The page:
JoJo is back.
The former teen pop-R&B sensation has returned with her first officially released music after a multiyear battle with a former label that placed her recording career in limbo.
The 24-year-old singer, born Joanna Levesque, released not one but three singles Thursday to tease her long-awaited comeback album -- her first in nine years.
JoJo's release includes the Benny Blanco and Jason Evigan produced dance track "When Love Hurts," a stunning Harmony Samuels-helmed ballad titled "Say Love" and "Save My Soul," which the singer recorded in Stockholm with the Family.
All three tracks will be serviced to radio, beginning with "When Love Hurts," and the singer is planning on shooting the visuals in the coming weeks.
The new material officially puts to bed a tumultuous period of label purgatory for the young singer.
In 2004, the Massachusetts-bred singer seemed poised for teen-pop stardom.
Her sassy, R&B-kissed self-titled debut yielded singles such as "Baby It's You," "Not That Kinda Girl" and "Leave (Get Out)," which hit the top of the pop songs chart. At 13, she became the youngest solo act to land a No. 1 in the U.S.
But years after her stellar sophomore effort, 2006's "The High Road" -- it featured the massive smash "Too Little Too Late" -- a third album from the singer had yet to see release.
Most of the delay was the result of ongoing legal troubles with her longtime label, Blackground Music, that left her unable to issue new music commercially.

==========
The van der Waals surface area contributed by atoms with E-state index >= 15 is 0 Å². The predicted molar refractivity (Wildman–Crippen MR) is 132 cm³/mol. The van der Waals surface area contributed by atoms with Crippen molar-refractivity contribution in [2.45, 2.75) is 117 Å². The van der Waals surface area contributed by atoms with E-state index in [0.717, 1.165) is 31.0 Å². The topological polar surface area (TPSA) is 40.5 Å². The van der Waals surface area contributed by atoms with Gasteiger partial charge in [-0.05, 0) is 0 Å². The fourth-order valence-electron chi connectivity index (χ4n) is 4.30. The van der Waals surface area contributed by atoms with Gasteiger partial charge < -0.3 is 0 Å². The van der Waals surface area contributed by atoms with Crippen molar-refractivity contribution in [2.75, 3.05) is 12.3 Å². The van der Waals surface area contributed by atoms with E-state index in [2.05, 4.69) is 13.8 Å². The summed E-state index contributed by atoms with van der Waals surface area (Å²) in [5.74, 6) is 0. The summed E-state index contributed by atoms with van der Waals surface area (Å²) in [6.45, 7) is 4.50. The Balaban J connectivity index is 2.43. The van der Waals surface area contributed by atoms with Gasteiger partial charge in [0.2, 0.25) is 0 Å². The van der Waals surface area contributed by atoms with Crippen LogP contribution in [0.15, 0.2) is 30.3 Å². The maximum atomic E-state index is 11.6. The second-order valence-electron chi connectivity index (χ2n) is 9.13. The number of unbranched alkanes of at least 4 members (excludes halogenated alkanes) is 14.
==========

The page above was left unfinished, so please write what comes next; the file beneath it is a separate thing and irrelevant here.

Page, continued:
A few official singles surfaced, including the lush, alt-R&B stunner "Demonstrate" from Drake's producer Noah "40" Shebib (the album was shelved).
JoJo did sate fans by offering a set of mixtapes, collaborations and covers that helped her transition from the tween demographic and earn her a ton of hipster cred. There are also nearly 100 leaked tracks floating around on the Web from over the years.
In 2013 her battle with Blackground (once home to the late Aaliyah) went public after the singer filed a suit to be released from the label and its imprint Da Family Records.
In the suit, filed in New York State Supreme Court in July 2013 and obtained by the Los Angeles Times, the singer claimed that the labels had essentially held her hostage for the better part of seven years.
Among her complaints in the suit was that Blackground and Da Family failed to release her third album despite delivery and acceptance of recordings and that the labels neglected to pay producers and "other vendors" she collaborated with.
More important, she argued that because her deal with the labels was signed when she was a minor, laws in both New York and California stipulated that she could not be bound to the contract after a period of seven years.